This is a brilliant book, written with such pellucid clarity that it almost had me believing that I can tell the difference between a nominalist and a realist or a Thomist and a Neo-platonist.

The author shows beyond doubt that the age was not one of monolithic Catholic obscurantism but a period of intense reflection and diverse speculation.

So far I agree with previous reviewers. Let's put in a few small caveats. It's remarkable that the the great university foundations, with the exception of Paris, such as Toledo, Bologna, Padua, Oxford, Heidelberg were far from the political centre. As for Cluny, it was so deep in La France Profonde as to be nearly underground. One suspects that the scholars of the age were most appreciated when they were out of sight. The book barely mentions the great inventions of the period - the mills, spectacles, glass, the compass, the horse collar - which were made by more practical men who have left no written trace.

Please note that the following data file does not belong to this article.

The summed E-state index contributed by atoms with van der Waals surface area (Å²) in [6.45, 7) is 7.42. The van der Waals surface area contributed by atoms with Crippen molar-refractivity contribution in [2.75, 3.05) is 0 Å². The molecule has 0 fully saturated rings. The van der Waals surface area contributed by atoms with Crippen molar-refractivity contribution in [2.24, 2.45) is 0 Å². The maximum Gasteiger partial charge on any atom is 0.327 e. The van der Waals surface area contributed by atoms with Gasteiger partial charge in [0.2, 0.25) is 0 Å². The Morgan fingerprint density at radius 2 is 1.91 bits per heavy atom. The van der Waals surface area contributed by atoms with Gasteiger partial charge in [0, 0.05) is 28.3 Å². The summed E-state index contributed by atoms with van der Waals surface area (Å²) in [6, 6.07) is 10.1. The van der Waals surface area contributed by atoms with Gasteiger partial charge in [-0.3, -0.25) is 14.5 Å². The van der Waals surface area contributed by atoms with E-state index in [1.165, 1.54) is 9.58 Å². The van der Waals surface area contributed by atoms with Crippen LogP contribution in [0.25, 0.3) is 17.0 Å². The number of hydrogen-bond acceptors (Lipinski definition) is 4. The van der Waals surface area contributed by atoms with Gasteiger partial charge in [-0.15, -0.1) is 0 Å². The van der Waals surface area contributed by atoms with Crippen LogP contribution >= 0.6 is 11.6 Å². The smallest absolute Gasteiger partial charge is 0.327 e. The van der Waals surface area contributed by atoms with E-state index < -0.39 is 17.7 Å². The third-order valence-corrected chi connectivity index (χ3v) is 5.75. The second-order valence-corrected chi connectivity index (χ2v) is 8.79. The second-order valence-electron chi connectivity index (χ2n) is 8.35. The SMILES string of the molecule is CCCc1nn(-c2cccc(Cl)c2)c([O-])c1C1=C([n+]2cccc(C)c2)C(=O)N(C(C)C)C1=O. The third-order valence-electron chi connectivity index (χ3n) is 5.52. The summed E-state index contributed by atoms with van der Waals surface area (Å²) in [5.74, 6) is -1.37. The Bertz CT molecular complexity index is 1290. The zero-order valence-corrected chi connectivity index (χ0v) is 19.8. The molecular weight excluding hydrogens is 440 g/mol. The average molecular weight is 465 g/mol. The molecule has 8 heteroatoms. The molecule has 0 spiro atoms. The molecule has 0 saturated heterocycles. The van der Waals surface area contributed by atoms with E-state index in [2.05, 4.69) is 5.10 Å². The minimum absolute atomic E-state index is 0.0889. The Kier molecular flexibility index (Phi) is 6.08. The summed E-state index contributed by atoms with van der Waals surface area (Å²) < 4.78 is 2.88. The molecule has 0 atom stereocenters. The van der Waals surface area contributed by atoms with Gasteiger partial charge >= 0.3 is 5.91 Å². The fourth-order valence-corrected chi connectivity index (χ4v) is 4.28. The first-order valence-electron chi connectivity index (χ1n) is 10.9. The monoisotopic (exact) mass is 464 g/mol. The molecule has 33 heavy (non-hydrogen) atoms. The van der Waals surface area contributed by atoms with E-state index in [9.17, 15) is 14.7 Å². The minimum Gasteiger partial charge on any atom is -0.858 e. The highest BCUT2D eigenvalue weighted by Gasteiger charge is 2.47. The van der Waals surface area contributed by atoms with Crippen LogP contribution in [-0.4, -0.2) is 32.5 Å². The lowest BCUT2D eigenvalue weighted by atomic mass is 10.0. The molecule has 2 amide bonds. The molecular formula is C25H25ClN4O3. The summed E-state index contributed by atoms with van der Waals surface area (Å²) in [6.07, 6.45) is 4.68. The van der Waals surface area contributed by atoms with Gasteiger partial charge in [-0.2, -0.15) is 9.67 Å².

Now for the big caveat. The Subtitle, "how the medieval world laid the foundations of modern science". Is it true?

No it isn't. You can't cure people with a hunoral theory of medicine. Your satnav will not work based on medieval astronomy. Aristotle's "Physics" is completely useless to an engineer. Medieval scientific theories had to be junked in their entirety in order to usher in the modern age where, you know, stuff does what it's supposed to, the pills work, you get where you meant to go, etc.